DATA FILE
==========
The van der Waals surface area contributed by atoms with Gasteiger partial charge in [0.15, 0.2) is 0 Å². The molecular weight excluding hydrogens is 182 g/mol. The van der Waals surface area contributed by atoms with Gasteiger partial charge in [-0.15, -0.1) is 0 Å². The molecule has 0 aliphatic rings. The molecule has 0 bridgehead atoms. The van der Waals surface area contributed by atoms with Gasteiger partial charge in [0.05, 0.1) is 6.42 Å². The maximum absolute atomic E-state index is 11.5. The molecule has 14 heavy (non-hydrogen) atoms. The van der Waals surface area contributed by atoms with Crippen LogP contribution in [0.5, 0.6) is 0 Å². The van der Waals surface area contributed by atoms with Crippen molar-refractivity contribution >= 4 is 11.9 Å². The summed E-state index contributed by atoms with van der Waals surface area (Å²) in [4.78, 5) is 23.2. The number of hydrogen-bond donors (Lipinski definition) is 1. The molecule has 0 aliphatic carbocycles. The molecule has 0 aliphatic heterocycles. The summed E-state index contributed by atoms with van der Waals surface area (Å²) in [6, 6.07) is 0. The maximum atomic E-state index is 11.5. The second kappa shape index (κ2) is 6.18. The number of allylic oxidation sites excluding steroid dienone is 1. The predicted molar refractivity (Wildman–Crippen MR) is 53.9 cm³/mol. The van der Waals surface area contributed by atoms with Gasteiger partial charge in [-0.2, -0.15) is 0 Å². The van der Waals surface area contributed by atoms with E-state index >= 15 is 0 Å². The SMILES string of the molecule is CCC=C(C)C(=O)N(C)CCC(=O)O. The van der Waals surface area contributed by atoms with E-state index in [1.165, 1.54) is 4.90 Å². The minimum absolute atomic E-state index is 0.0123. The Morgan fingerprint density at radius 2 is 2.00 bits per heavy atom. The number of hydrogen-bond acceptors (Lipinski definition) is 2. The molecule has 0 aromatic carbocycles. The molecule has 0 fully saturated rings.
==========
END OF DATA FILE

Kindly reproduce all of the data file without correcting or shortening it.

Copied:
The van der Waals surface area contributed by atoms with Gasteiger partial charge in [0.15, 0.2) is 0 Å². The molecular weight excluding hydrogens is 182 g/mol. The van der Waals surface area contributed by atoms with Gasteiger partial charge in [-0.15, -0.1) is 0 Å². The molecule has 0 aliphatic rings. The molecule has 0 bridgehead atoms. The van der Waals surface area contributed by atoms with Gasteiger partial charge in [0.05, 0.1) is 6.42 Å². The maximum absolute atomic E-state index is 11.5. The molecule has 14 heavy (non-hydrogen) atoms. The van der Waals surface area contributed by atoms with Crippen LogP contribution in [0.5, 0.6) is 0 Å². The van der Waals surface area contributed by atoms with Crippen molar-refractivity contribution >= 4 is 11.9 Å². The summed E-state index contributed by atoms with van der Waals surface area (Å²) in [4.78, 5) is 23.2. The number of hydrogen-bond donors (Lipinski definition) is 1. The molecule has 0 aliphatic carbocycles. The molecule has 0 aliphatic heterocycles. The summed E-state index contributed by atoms with van der Waals surface area (Å²) in [6, 6.07) is 0. The maximum atomic E-state index is 11.5. The second kappa shape index (κ2) is 6.18. The number of allylic oxidation sites excluding steroid dienone is 1. The predicted molar refractivity (Wildman–Crippen MR) is 53.9 cm³/mol. The van der Waals surface area contributed by atoms with Gasteiger partial charge in [-0.2, -0.15) is 0 Å². The van der Waals surface area contributed by atoms with E-state index >= 15 is 0 Å². The SMILES string of the molecule is CCC=C(C)C(=O)N(C)CCC(=O)O. The van der Waals surface area contributed by atoms with E-state index in [1.165, 1.54) is 4.90 Å². The minimum absolute atomic E-state index is 0.0123. The Morgan fingerprint density at radius 2 is 2.00 bits per heavy atom. The number of hydrogen-bond acceptors (Lipinski definition) is 2. The molecule has 0 aromatic carbocycles. The molecule has 0 fully saturated rings.